Act Three I found deeply moving, not because of the extra pontificating, but because of the music. That music near the end of the opera has to be the most beautiful music ever composed, or close to it. And the music speaks louder than the libretto. The libretto might still be caught up in issues like the Grail, the Wound, the Spear, etc. but the music takes you to a a place of hope and redemption. I finally got what Parsifal was about.
I can also recognize that the cast assembled was not just fine, but stellar. Jonas Kaufmann in the title role sang very softly, almost marking, in the first act. But when he rejected Kundry his voice suddenly burst out like a trumpet: "AM-FOR-TAS!" I've seen Kaufmann sing many roles and that moment when his dark-timbred voice all of a sudden turns into a bright, ringing trumpet never ceases to marvel. His interpretation of Parsifal was sensitive and nuanced -- even when he's anointed Supreme Leader, he moved with the hesitation of someone who was not quite sure of himself and his Supremacy. Rene Pape in the marathon pontificating role of Gurmenanz never parked and barked, but made every long-winded suffering-wound-redemption-blah-blah-blah monologue look and sound like a personal conversation. Peter Mattei was maybe the biggest shock of the night. I've heard him only in Mozart and never imagined his silky baritone in Wagner. But Amfortas, the whiniest most one-dimensional character of the opera has strangely some of the most beautiful music -- lyrical and dreamy, and after awhile I just learned to ignore the "my wound pain blah blah blah my wound" and enjoy the sound of his voice.
Katarina Dalayman as Kundry had some shrill high notes and the voice is serviceable rather than beautiful. Evgeny Nikitin was surprisingly subdued as Klingsor. I wanted more over-the-top mustache-twirling vocal fireworks from him. Instead he did just park and bark in front of the prompter's box and stared intently at the prompter's lips. Daniele Gatti made the Met orchestra shimmer and the horns were in tune. I don't know enough about Parsifal conducting (I've only listened to a few recordings by Kna and Levine) but the Met orchestra certainly sounded excellent. Unfortunately the rhythmic impulse that this kind of slow, ponderous score needs wasn't there, and everything always seemed to crawl to a close.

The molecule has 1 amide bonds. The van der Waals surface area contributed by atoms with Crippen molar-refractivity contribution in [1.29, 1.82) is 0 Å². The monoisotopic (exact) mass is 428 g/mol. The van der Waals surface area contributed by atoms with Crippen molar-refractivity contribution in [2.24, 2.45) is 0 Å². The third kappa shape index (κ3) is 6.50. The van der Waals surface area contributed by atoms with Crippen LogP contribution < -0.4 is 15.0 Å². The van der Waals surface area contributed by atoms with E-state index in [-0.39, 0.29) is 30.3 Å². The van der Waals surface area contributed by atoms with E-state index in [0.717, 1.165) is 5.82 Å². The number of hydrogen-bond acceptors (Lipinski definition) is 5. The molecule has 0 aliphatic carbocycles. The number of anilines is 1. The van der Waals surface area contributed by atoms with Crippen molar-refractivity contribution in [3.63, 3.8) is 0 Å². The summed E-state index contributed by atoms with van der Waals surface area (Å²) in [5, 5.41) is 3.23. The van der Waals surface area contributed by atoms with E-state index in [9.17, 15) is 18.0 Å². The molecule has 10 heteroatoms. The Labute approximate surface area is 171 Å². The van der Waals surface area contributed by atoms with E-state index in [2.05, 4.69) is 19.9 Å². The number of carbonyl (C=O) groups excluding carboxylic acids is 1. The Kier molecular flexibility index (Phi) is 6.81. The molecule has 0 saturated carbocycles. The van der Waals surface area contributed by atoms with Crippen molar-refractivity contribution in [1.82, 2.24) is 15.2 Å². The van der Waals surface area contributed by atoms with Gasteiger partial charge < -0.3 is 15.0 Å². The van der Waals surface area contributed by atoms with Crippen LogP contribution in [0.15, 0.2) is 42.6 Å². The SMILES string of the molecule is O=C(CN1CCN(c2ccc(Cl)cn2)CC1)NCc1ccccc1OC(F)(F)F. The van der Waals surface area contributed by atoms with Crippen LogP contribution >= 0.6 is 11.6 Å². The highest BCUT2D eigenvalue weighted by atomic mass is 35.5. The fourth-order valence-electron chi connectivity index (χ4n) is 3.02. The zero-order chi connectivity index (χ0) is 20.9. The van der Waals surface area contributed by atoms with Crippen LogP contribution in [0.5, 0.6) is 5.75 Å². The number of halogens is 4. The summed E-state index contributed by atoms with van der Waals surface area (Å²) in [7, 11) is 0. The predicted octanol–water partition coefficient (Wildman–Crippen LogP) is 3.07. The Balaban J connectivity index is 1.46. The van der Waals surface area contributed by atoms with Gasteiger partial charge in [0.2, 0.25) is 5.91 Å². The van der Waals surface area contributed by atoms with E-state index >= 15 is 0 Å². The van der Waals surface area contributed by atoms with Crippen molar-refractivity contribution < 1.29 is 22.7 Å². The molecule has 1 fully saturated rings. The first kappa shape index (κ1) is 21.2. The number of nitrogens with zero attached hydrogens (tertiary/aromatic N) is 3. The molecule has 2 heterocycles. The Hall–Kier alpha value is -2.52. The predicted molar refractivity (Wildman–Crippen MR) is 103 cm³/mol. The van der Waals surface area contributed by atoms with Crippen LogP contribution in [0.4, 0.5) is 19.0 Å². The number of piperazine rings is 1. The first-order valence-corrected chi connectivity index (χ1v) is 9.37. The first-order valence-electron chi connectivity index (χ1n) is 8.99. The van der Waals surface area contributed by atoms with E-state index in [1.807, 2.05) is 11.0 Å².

I will say that I thought the music (particularly the Redemption/Good Friday theme) to be some of the most memorable Wagner ever wrote. It's not often that I leave the theatre absentmindedly humming Wagner, but the Good Friday theme has been stuck in my head since last night. Which makes my concerns about the subtext for the opera that much stronger. I believe fixation on Jesus dying and suffering for our sins is the reason there are the Fred Phelps' of the world. I believe fixation on Jews killing Christ led to thousands of years of religious strife that still exists today. I believe the concept of women having original sin is ... I don't even want to go there. And finally, the concept that a Supreme Leader can perform miracles is cult-like and creepy. If this were, say, a crappy movie done by a crappy anti-Semitic director (cough, Mel Gibson, cough, Passion of the Christ) most people would rightly dismiss it as nonsense. But that's the Wagner experience -- his librettos may fail in their excessive length, barely disguised prejudices, and repetition, but his music always takes you to another plane.